Feb 8, 2024

Getting to Net-Zero in Canada: Summary

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Photo: Luca Camaiani / Shutterstock

Scale of the problem, government projections and daunting challenges

The urgency of mitigating climate change through significant emission reductions is globally recognized—most recently with the call to transition away from fossil fuels at the United Nations Framework Convention on Climate Change Conference of the Parties (COP28). Canada has long accepted this challenge: its latest pledge is to reduce emissions to 40–45% below 2005 levels by 2030 and net-zero by 2050. While it is easy to make long-range political promises, it is much harder to have a realistic plan to achieve these important goals.

In June 2023, the Canada Energy Regulator (CER) published Canada’s Energy Future 2023, which offered—for the first time—energy supply scenarios that align with Canada’s 2050 net-zero target. These scenarios call for major changes in Canada’s energy supply, including reducing oil and gas production, a several-fold increase in renewable generation from solar, wind and biomass, a near tripling of nuclear capacity, and a many-fold increase in technologies such as carbon capture, utilization and storage (CCUS). For comparison, CER also provided a scenario which showed that with policy measures in place as of March 2023, emissions would be only 16% lower than 2022 levels by 2050.

Despite years of promises and plans to reduce emissions, by 2021 Canada’s emissions had decreased by only 8.5% from 2005 levels.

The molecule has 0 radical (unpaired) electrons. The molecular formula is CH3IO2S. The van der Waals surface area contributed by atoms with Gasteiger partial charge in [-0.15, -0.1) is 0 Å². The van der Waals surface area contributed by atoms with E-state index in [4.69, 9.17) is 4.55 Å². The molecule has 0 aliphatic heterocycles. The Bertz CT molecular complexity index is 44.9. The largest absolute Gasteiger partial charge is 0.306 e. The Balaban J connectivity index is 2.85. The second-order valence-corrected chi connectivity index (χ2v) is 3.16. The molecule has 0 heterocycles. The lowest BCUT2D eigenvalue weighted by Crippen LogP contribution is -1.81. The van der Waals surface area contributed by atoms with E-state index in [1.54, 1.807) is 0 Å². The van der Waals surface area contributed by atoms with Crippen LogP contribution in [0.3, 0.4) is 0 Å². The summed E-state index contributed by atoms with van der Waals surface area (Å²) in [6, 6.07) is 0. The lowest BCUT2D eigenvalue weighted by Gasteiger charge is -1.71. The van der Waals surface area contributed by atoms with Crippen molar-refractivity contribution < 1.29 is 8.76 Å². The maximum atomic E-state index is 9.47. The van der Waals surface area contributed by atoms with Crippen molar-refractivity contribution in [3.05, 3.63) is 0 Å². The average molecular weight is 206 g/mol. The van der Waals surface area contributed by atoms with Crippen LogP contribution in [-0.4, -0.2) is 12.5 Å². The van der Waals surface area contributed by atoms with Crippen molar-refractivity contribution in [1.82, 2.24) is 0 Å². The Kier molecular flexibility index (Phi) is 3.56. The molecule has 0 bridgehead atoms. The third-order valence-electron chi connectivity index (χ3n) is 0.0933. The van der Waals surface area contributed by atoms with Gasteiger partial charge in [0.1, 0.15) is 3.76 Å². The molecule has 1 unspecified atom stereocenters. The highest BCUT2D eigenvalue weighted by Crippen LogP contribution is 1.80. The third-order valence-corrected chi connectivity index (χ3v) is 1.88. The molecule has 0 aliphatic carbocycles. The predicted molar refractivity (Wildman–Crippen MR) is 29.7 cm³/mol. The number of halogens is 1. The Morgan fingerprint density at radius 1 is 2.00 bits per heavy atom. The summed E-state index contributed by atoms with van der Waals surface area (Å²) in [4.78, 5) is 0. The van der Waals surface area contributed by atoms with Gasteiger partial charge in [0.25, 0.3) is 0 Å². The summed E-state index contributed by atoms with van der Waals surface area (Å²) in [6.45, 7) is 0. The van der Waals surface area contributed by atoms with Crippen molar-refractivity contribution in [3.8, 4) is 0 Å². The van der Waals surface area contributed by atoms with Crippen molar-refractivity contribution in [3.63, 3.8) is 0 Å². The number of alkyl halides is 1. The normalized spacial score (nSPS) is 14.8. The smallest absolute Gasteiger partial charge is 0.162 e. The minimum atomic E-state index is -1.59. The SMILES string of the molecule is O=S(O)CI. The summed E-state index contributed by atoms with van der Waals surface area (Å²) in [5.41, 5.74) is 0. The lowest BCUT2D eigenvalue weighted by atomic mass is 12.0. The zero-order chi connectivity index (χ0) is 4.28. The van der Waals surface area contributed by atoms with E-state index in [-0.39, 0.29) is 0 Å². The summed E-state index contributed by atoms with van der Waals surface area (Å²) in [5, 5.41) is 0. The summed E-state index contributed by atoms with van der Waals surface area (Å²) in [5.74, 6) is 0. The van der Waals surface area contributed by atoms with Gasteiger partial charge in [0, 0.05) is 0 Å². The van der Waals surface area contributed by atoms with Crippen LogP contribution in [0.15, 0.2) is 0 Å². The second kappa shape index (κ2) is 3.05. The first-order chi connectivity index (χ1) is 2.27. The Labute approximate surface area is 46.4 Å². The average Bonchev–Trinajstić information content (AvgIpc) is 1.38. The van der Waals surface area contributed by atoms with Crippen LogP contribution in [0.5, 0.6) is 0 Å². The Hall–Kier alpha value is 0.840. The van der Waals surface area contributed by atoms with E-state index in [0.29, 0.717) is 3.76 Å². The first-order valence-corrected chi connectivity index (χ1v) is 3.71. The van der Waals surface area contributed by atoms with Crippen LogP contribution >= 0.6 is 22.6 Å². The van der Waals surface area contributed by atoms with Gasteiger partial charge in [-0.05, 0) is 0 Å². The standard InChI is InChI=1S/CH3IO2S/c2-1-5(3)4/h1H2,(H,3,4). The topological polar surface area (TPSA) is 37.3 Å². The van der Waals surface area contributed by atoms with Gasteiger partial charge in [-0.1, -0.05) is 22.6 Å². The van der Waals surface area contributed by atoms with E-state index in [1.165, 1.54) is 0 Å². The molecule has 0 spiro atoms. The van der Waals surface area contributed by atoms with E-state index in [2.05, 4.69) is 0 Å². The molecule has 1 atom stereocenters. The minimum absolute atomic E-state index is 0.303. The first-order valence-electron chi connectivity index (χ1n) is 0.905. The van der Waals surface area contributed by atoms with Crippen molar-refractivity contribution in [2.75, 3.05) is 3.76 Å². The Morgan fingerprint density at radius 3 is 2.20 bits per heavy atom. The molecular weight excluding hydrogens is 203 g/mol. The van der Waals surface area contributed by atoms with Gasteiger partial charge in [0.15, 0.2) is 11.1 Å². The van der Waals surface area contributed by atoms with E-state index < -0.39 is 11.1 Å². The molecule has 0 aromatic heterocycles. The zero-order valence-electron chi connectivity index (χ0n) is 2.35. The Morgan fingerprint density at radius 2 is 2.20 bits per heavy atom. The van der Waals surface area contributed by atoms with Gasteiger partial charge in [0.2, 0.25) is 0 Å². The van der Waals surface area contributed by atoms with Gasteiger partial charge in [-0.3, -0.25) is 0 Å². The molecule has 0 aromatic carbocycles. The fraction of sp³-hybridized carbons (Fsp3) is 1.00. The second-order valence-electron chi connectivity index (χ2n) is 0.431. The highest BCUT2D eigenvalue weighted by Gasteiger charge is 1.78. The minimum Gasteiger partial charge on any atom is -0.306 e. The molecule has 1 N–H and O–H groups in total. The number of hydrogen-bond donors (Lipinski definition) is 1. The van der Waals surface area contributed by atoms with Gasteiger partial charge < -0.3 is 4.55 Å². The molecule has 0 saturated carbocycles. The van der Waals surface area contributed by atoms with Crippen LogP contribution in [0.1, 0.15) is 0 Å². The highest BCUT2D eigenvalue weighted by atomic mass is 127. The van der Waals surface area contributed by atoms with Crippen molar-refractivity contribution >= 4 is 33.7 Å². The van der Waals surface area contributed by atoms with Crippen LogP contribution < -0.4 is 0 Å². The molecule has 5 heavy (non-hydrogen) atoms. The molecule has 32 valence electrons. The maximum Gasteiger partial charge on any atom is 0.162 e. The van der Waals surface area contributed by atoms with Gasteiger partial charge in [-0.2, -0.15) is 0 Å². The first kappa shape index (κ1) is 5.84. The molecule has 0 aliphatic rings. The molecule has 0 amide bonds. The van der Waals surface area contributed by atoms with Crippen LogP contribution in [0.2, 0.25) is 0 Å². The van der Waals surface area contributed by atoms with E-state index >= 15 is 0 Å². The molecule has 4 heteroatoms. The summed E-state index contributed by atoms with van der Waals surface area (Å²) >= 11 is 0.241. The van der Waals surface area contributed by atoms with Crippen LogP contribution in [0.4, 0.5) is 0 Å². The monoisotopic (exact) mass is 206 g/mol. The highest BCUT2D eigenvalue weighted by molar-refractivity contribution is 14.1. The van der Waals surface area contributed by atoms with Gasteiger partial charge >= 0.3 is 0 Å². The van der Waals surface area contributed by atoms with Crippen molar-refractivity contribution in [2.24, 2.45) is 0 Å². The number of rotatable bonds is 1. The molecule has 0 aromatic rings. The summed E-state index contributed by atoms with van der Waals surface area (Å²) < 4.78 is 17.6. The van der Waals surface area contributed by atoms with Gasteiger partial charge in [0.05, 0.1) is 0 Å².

This report reviews the evolution and scale of the emissions problem during the fossil fuel era and the current energy supply picture in Canada; examines the CER net-zero energy supply projections as well as their assumptions and policy implications; and makes recommendations for modifications and policy emphasis that would increase the chances of Canada meeting its net-zero commitments.

Canada’s current energy usage is assessed to paint a clear picture of the challenges of reaching net zero emissions by 2050. Despite years of promises and plans to reduce emissions, by 2021 emissions had decreased by only 8.5% from 2005 levels, and the Canadian Climate Institute’s early estimates indicate a 2.1% increase in 2022, moving Canada further from its goals.

Canada’s heavy reliance on fossil fuels for domestic energy supply and export revenue only deepens this challenge. In 2022, these fuels met 77.4% of the nation’s end-use energy demand, and the country exported 63% of its oil, 34% of its gas, and 67% of its coal production. The energy sector was responsible for 8.9% of Canada’s overall GDP, with more substantial impacts in specific provinces: 21% of Saskatchewan’s GDP, 30% of Newfoundland and Labrador’s, and 31% of Alberta’s.

On a per capita basis, Canadians consume nearly five times as much energy as the global average and emit three times the global average of emissions. While over 80% of Canada’s electricity supply is emissions-free due to generation from hydro, nuclear, wind and solar, electricity represented only 17.6% of end-use energy demand in 2022.

Canadians consume nearly five times the global average of energy per capita and emit three times the global average of emissions.

The CER net-zero scenarios are based on an economic analysis of current and announced government policies, technical factors and the most comprehensive knowledge base of Canadian energy data available, and hence provide an important starting point for understanding what a transition to net-zero emissions might require.